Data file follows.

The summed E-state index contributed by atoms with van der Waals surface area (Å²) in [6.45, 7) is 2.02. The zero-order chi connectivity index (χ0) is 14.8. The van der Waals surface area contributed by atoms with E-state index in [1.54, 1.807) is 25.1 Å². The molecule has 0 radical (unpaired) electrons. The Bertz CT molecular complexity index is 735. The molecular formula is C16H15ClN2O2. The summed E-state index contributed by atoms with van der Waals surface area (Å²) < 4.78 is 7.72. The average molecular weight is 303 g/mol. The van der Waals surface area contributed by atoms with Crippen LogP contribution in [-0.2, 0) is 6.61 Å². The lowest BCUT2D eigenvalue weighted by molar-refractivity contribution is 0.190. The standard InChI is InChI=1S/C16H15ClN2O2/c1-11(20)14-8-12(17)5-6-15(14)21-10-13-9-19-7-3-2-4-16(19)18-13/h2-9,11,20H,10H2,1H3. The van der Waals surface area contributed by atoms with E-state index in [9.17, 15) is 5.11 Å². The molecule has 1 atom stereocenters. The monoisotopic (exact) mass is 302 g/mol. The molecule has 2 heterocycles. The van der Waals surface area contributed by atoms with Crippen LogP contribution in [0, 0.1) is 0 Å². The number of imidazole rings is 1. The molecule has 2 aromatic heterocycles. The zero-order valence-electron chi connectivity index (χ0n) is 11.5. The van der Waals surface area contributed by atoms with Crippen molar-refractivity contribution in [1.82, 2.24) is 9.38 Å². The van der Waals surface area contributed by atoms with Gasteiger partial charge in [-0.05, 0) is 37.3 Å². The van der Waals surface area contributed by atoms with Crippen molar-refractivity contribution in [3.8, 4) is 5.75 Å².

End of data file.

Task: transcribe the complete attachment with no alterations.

The summed E-state index contributed by atoms with van der Waals surface area (Å²) in [6.45, 7) is 2.02. The zero-order chi connectivity index (χ0) is 14.8. The van der Waals surface area contributed by atoms with E-state index in [1.54, 1.807) is 25.1 Å². The molecule has 0 radical (unpaired) electrons. The Bertz CT molecular complexity index is 735. The molecular formula is C16H15ClN2O2. The summed E-state index contributed by atoms with van der Waals surface area (Å²) < 4.78 is 7.72. The average molecular weight is 303 g/mol. The van der Waals surface area contributed by atoms with Crippen LogP contribution in [-0.2, 0) is 6.61 Å². The lowest BCUT2D eigenvalue weighted by molar-refractivity contribution is 0.190. The standard InChI is InChI=1S/C16H15ClN2O2/c1-11(20)14-8-12(17)5-6-15(14)21-10-13-9-19-7-3-2-4-16(19)18-13/h2-9,11,20H,10H2,1H3. The van der Waals surface area contributed by atoms with E-state index in [9.17, 15) is 5.11 Å². The molecule has 1 atom stereocenters. The monoisotopic (exact) mass is 302 g/mol. The molecule has 2 heterocycles. The van der Waals surface area contributed by atoms with Crippen LogP contribution in [0, 0.1) is 0 Å². The number of imidazole rings is 1. The molecule has 2 aromatic heterocycles. The zero-order valence-electron chi connectivity index (χ0n) is 11.5. The van der Waals surface area contributed by atoms with Crippen molar-refractivity contribution in [1.82, 2.24) is 9.38 Å². The van der Waals surface area contributed by atoms with Gasteiger partial charge in [-0.05, 0) is 37.3 Å². The van der Waals surface area contributed by atoms with Crippen molar-refractivity contribution in [3.8, 4) is 5.75 Å².